Dana Levine has written an insightful post-mortem of ten products that he has built (and ultimately failed). Below is a quick summary of the products he built and why they failed:
- Tweedledo (web to-do list) – no traction
- InstantQ (queue management for restaurants) – no customers
- InstantQ V2 (restaurant marketing platform) – low customer (i.e. restaurants) willingness to pay
- Rentize (local rental marketplace) – gave up after deciding that the idea wouldn’t work very well and that the commissions would be low
- Wish List (search for best prices on internet) – no traction and co-founder difficulties
- SimplyHours (office hours scheduler) – co-founder left to work on something else
- SpeakerGram (marketplace for conference organisers and speakers) – market wasn’t big enough
- About/Team/Press (app to manage about, team and press pages) – co-founder left to work on something else
The last two were consulting projects, both of which didn’t launch.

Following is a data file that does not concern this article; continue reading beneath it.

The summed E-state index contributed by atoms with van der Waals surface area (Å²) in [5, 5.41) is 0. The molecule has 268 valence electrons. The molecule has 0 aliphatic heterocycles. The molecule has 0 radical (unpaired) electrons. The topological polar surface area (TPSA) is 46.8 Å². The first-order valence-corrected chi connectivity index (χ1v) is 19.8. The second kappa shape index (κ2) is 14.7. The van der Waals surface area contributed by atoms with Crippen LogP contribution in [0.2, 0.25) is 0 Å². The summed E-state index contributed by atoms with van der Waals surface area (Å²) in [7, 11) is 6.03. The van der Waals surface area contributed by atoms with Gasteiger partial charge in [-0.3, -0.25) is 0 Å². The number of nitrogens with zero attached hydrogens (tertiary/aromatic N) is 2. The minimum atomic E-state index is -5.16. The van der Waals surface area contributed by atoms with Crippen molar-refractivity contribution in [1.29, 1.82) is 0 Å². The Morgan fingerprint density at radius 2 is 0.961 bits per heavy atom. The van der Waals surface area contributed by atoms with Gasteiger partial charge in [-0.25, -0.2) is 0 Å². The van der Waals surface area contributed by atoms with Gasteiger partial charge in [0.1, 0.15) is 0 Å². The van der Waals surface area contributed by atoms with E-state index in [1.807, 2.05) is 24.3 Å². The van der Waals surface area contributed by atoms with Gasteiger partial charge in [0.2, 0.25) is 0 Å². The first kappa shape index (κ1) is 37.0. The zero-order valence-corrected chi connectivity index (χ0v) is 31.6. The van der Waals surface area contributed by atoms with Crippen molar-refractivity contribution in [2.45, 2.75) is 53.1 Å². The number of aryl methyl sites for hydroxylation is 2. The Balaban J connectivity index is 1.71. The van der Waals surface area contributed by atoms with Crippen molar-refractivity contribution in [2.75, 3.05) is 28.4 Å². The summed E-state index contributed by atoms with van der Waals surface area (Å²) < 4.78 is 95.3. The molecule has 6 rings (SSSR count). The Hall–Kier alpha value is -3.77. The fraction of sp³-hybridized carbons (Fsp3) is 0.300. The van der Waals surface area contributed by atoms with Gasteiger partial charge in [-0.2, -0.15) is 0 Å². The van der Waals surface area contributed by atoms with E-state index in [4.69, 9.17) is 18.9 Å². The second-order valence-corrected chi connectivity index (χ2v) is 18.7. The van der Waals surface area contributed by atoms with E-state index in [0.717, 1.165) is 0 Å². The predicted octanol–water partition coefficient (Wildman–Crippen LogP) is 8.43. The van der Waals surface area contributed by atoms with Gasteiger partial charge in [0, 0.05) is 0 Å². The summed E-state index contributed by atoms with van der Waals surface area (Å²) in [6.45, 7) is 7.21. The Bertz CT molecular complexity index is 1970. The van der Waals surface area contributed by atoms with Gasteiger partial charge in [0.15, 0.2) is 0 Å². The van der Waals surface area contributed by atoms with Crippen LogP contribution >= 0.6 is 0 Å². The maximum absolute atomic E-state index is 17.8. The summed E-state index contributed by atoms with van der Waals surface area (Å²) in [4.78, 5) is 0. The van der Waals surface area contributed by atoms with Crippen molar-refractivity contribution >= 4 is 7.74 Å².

Some of my thoughts:
- Most of the products are pretty standard tech startup ideas (e.g. a to-do list, marketplaces for X and Y, etc)
- None of them actually address a real pain point – they are all simply “nice to have” products, but in no way essential
- Startups focusing on local small businesses are notoriously difficult and are hardly ever successful. Despite this, they are somehow always seductive to tech entrepreneurs (e.g. InstantQ, V2 and Rentize)
- Alot of these products would need to rely on network effects to grow large
- This list implies an approach to startups that goes along the lines of – acquire tech skills, find some general problem that you don’t necessarily have, try to solve it with a web app and then attempt to monetize it. This seems completely backwards. It would probably work better to start from the opposite side – be involved in a field outside of web technology, understand the problems, needs and wants of the people in the field, then learn tech skills to help them solve these problems.